April 27, 2016
The Fair Chance Business Pledge echoes the work of a God of second chances.
I believe that a criminal record, in and of itself, should not a person from employment. However, a person's criminal history is an important factor in hiring. There are a number of industries that should not hire someone whose criminal past poses a risk to the company. Having the opportunity of explaining the circumstances of a criminal activity is the better way of dealing with the issue.
In Reply to Stephen D Griffis (comment #28132)
Right on, Stephen. Thanks for taking the time to comment. Even as an ex-con, I think it would be irresponsible for certain organizations to put me to work for them--sometimes even as a volunteer. So I don't disagree with anything you say.
But...that phrase "poses a risk to the company" is a wide open door to a host of other problems. I agree in principle...absolutely. But the devil is in the details, right? I wonder whether, as a rule, corporate risk-management assessments don't tend to be overly pessimistic about the real threat that ex-offenders pose in the workplace. I wonder whether many inflexible top-down corporate no-hire policies are overkill for the actual risk exposure they're intended to combat.
I'm sure some companies take the time to study these things, but I suspect more often than not these judgments are made at an upper management tier without access to or without sober consideration of the best available evidence regarding re-offense for various classes of crime. Worse, these decisions may be influenced by input from others (like insurance companies, legal departments, supply chain partners, etc.) with vested interests in reducing THEIR liability exposure in the unlikely event that an ex-offender's behavior at another's organization becomes grounds for action against them.
One big example comes to mind. If you've been to prison, chances are you have little or no chance of getting hired, even for an entry-level labor opening, through a staffing company. Why? Not because your risk level has been properly assessed relative to the job for which you're seeking assignment, but because the organization hiring you touts as a "selling point" of their "product" that they only hire laborers with clean records. That gives the impression of better value for the service they provide their customers, and it becomes explicit in their contractual arrangements with large corporations who rely on contingent workforces. It's also an insidious way for upper management of a corporation to pass the liability buck further down the line and say they're open to hiring ex-offenders for the PR bit, while still hiring relatively few, since it's not technically THEIR policy that prevents them from working at the company. It's the staffing company's. But the risk exposure for the staffing company and the risk exposure for the actual corporation are very different things, and the de facto effect is to bar an ex-offender from a fair shot at a job for which he or she is perfectly qualified and against which neither company necessarily stands much risk.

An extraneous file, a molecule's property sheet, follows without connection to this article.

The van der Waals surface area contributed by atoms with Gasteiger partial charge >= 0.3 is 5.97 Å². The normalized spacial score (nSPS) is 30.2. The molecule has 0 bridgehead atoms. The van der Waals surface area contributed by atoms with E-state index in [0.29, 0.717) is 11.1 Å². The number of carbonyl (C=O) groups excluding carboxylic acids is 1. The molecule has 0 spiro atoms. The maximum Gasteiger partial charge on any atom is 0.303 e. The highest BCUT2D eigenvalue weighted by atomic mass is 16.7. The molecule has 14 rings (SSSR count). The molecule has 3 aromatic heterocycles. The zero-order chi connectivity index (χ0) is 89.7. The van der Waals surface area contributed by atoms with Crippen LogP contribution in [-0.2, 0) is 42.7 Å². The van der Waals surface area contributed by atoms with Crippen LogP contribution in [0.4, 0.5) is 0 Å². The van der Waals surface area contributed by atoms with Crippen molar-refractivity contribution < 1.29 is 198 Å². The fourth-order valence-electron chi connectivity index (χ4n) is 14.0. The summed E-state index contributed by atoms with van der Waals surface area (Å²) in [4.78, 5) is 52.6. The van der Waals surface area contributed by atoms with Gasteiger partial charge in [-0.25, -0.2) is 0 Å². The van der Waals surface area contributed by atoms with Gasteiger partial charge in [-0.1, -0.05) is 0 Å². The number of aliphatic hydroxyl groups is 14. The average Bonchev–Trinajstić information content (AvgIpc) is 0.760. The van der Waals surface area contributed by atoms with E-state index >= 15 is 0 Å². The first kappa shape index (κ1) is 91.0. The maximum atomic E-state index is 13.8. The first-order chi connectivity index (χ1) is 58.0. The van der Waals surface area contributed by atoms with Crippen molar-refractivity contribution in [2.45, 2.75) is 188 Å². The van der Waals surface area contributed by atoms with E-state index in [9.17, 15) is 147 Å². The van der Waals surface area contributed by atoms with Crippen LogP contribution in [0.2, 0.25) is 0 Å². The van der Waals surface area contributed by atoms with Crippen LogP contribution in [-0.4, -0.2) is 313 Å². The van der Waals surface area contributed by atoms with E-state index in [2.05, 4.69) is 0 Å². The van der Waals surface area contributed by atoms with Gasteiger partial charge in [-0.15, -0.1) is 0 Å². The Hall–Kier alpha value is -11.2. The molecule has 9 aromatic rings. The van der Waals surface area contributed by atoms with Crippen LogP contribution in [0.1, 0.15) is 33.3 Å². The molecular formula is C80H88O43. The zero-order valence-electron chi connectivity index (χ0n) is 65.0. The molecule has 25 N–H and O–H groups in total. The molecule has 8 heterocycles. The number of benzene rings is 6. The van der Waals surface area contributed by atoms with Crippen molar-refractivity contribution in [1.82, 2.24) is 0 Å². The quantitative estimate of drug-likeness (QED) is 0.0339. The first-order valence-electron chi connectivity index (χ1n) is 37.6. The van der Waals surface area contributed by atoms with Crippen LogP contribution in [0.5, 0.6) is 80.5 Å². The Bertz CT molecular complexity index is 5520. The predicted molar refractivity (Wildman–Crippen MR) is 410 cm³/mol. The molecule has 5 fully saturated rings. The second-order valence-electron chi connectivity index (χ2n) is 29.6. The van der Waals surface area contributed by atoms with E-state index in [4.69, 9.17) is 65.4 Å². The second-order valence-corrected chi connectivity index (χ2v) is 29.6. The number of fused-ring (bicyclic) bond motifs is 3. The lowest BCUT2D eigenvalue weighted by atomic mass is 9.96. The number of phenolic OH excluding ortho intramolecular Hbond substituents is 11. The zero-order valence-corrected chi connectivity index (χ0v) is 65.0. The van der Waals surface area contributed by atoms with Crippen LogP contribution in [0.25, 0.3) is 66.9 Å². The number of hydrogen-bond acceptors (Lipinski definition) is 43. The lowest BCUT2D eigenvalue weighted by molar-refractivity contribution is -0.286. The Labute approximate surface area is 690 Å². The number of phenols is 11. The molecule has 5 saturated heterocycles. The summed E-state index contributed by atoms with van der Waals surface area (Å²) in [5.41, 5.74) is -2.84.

Perhaps if the smaller players in the corporate world start taking well-considered risks with ex-offenders, it will become apparent even to the bigger players that they're missing out on acquiring some very valuable assets, and this will manifest in their ability to compete more with those unwilling to employ ex-offenders at all.
Thorny issues, for sure.
My experience suggests that the smaller the company, the more the owner(s) of the company are connected to the day-to-day operation of the company, the more likely the company will be to hire those with criminal records. And vice versa.
High levels of business regulation, especially federal regulation, tends to favor larger businesses, pushing smaller ones out of business, or to be sold/absorbed by/into larger ones. Sadly, our historical records suggests we will continue the trend that disfavors the employment of those with criminal records.
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